Open safe pathways to UK, prevent more deaths in the sea

27 October 2020: Once again, people travelling in desperation have died in the Channel trying to find a safe place to live because there is no legal way to come here, while members of the UK Government talk of creating wave machines, and employing people to send the boats back, and make no secret of the crass, racist, hostile and heartless policies that they have put in place.

Why people are left to die in this way?

SNN member organisation RAPAR delivered a letter to the UK Government in 2015 on behalf of leaders in the Calais ‘Jungle’, offering the chance to listen to the people directly affected if they really wanted to do something humane, and that offer is still on the table. The Government had this opportunity five years ago and did not take it – how many lives have been lost in the interim? Read the report here:

It is outrageous, and terribly sad that we as a relatively comfortable country think it OK to treat others this way.

The Status Now Network urges the UK Government to honour our moral commitment by creating safe pathways to enable people who are forced into migration to seek asylum in UK without putting their lives in the hands of human traffickers, or taking other life-threatening risks.

In addition, we call for these who are already here, who are undocumented or in the legal process, to be given the right to remain in UK so that we can achieve #HealthAndSafetyForAll.

Here is the media release from Seeking Sanctuary ‘These are more needless and tragic deaths in the Channel’.

A major rescue operation took place throughout Tuesday 27 October after the French Coastguard were alerted by a sailing boat of a migrant boat capsized in the Dunkirk channel off Loon Plage. A fishing vessel, a Dunkirk pilot boat, a lifeboat from Gravelines, the French Navy’s Garonne, a customs patrol vessel and French and Belgian helicopters were all involved.

Initial reports indicated that two people were already dead – drowned – one of them a child. The number was later raised to three.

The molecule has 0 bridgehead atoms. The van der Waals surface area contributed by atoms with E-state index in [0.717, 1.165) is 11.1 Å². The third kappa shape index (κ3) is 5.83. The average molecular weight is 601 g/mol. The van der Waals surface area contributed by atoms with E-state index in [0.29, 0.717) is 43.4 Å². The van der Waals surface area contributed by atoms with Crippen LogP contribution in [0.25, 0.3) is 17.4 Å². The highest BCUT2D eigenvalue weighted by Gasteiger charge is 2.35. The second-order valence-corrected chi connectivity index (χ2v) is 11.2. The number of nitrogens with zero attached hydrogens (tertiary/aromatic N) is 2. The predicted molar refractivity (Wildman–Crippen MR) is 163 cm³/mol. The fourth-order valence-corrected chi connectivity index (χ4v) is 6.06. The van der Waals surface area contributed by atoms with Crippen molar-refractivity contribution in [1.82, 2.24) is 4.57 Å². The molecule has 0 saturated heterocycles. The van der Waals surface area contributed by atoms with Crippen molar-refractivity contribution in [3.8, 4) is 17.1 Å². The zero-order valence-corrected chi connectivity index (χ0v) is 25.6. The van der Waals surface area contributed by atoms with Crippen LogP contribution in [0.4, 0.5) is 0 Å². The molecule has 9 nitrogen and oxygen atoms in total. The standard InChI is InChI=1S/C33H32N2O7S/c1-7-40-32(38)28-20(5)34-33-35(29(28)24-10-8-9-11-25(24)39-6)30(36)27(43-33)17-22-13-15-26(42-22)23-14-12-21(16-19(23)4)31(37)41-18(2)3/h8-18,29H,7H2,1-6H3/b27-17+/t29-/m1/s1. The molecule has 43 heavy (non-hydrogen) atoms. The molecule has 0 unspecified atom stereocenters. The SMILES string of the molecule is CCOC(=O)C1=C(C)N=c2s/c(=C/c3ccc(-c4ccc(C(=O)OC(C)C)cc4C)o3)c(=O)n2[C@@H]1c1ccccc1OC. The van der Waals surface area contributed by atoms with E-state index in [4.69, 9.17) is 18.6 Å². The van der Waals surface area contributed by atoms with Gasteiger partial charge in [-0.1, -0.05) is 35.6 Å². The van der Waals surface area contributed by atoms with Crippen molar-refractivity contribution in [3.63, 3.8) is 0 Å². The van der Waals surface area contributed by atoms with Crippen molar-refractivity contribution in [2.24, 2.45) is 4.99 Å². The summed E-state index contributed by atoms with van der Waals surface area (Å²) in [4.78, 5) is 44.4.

It appears that eighteen people, Iraqis and Kurdish Iranians, were taken to hospitals in Calais and Dunkirk, two of them suffering from cardio-respiratory arrest, while eight others were suffering from hypothermia. Three may remain missing, one of them a small child. Unknown to those in peril. who were in a small boat used for fishing trips, a warning had been issued to boat owners against launching vessels due to severe sea conditions.
Phil Kerton, Co-Director of Seeking Sanctuary said:
Desperate people have lost their lives in another tragic and distressing accident, this time off the French coast near Dunkirk. Conditions at sea were such that the crossing in a small boat was extremely  hazardous from the start. Our thoughts at ‘Seeking Sanctuary’ are with their families who are yet to learn of their loss and with with those of their companions who were lucky enough to be rescued, but who must now live with the memories of this tragedy. Like everyone else, each of the dead had hopes for leading a future life in peace and dignity, all seeking to realise their innate potential.

‘We continue to urge that innovative solutions are found for the welfare of the world’s exiles. Especially means for their safe access to places where they may request asylum without falling into the hands of unscrupulous traffickers who do not hesitate to put lives at risk. We want to see fresh solutions that do not involve more security measures such as patrols, walls and fences, but which instead see each individual as a fellow human being in need of advice and help and with a genuine contribution to make to our community.’
In due course we will remember the victims at the memorial for deceased seekers of sanctuary on the Dover seafront. In the meantime may they rest in peace.


Update 3 November 2020: this is a reminder that all those people who cross the Channel have a past, a family that loves them, friends, and they are a person.

Follow us on Twitter: ‘Seeking Sanctuary’ aims to raise awareness about people displaced from their homes and to channel basic humanitarian assistance from Faith Communities and Community Organisations via partnerships with experienced aid workers. Our special concern is for the 2000 or so exiles who are stuck in north-western France, mistakenly expecting a welcome in the UK.

They need food, water, good counsel and clothes, which are accepted, sorted and distributed by several organisations, including two Calais warehouses which also supply needs further afield.

Further information from Ben Bano on 07887 651117 or Phil Kerton on 01474 873802. See our latest news at